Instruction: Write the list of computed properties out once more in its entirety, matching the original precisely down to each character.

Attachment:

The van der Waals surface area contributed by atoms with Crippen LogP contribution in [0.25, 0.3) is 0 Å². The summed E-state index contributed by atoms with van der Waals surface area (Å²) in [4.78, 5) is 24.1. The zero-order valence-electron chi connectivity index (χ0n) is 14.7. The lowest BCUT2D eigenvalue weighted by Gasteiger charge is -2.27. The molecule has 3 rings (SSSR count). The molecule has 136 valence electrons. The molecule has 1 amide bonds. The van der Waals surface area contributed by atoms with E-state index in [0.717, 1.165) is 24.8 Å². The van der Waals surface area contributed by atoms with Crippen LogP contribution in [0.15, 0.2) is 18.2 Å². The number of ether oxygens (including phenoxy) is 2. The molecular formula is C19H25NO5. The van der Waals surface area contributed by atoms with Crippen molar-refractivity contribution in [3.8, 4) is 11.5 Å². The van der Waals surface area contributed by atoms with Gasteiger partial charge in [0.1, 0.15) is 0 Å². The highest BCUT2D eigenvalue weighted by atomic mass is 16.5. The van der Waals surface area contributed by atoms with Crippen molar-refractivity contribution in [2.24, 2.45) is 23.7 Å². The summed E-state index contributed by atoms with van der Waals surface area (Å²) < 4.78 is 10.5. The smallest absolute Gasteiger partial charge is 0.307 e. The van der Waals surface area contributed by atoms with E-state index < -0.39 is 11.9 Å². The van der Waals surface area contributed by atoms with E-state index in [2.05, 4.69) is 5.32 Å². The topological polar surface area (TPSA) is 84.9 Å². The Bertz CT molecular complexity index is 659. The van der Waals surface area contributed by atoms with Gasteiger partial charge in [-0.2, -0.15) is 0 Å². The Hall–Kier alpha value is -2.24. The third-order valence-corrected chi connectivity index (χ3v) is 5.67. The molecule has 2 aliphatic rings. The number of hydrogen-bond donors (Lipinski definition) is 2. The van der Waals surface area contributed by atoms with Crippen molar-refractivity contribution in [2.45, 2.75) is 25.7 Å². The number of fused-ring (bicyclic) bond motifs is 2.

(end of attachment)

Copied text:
The van der Waals surface area contributed by atoms with Crippen LogP contribution in [0.25, 0.3) is 0 Å². The summed E-state index contributed by atoms with van der Waals surface area (Å²) in [4.78, 5) is 24.1. The zero-order valence-electron chi connectivity index (χ0n) is 14.7. The lowest BCUT2D eigenvalue weighted by Gasteiger charge is -2.27. The molecule has 3 rings (SSSR count). The molecule has 136 valence electrons. The molecule has 1 amide bonds. The van der Waals surface area contributed by atoms with E-state index in [0.717, 1.165) is 24.8 Å². The van der Waals surface area contributed by atoms with Crippen LogP contribution in [0.15, 0.2) is 18.2 Å². The number of ether oxygens (including phenoxy) is 2. The molecular formula is C19H25NO5. The van der Waals surface area contributed by atoms with Crippen molar-refractivity contribution in [3.8, 4) is 11.5 Å². The van der Waals surface area contributed by atoms with Gasteiger partial charge in [0.1, 0.15) is 0 Å². The highest BCUT2D eigenvalue weighted by atomic mass is 16.5. The van der Waals surface area contributed by atoms with Crippen molar-refractivity contribution in [2.24, 2.45) is 23.7 Å². The summed E-state index contributed by atoms with van der Waals surface area (Å²) < 4.78 is 10.5. The smallest absolute Gasteiger partial charge is 0.307 e. The van der Waals surface area contributed by atoms with E-state index < -0.39 is 11.9 Å². The van der Waals surface area contributed by atoms with E-state index in [2.05, 4.69) is 5.32 Å². The topological polar surface area (TPSA) is 84.9 Å². The Bertz CT molecular complexity index is 659. The van der Waals surface area contributed by atoms with Gasteiger partial charge in [-0.2, -0.15) is 0 Å². The Hall–Kier alpha value is -2.24. The third-order valence-corrected chi connectivity index (χ3v) is 5.67. The molecule has 2 aliphatic rings. The number of hydrogen-bond donors (Lipinski definition) is 2. The van der Waals surface area contributed by atoms with Crippen molar-refractivity contribution in [2.45, 2.75) is 25.7 Å². The number of fused-ring (bicyclic) bond motifs is 2.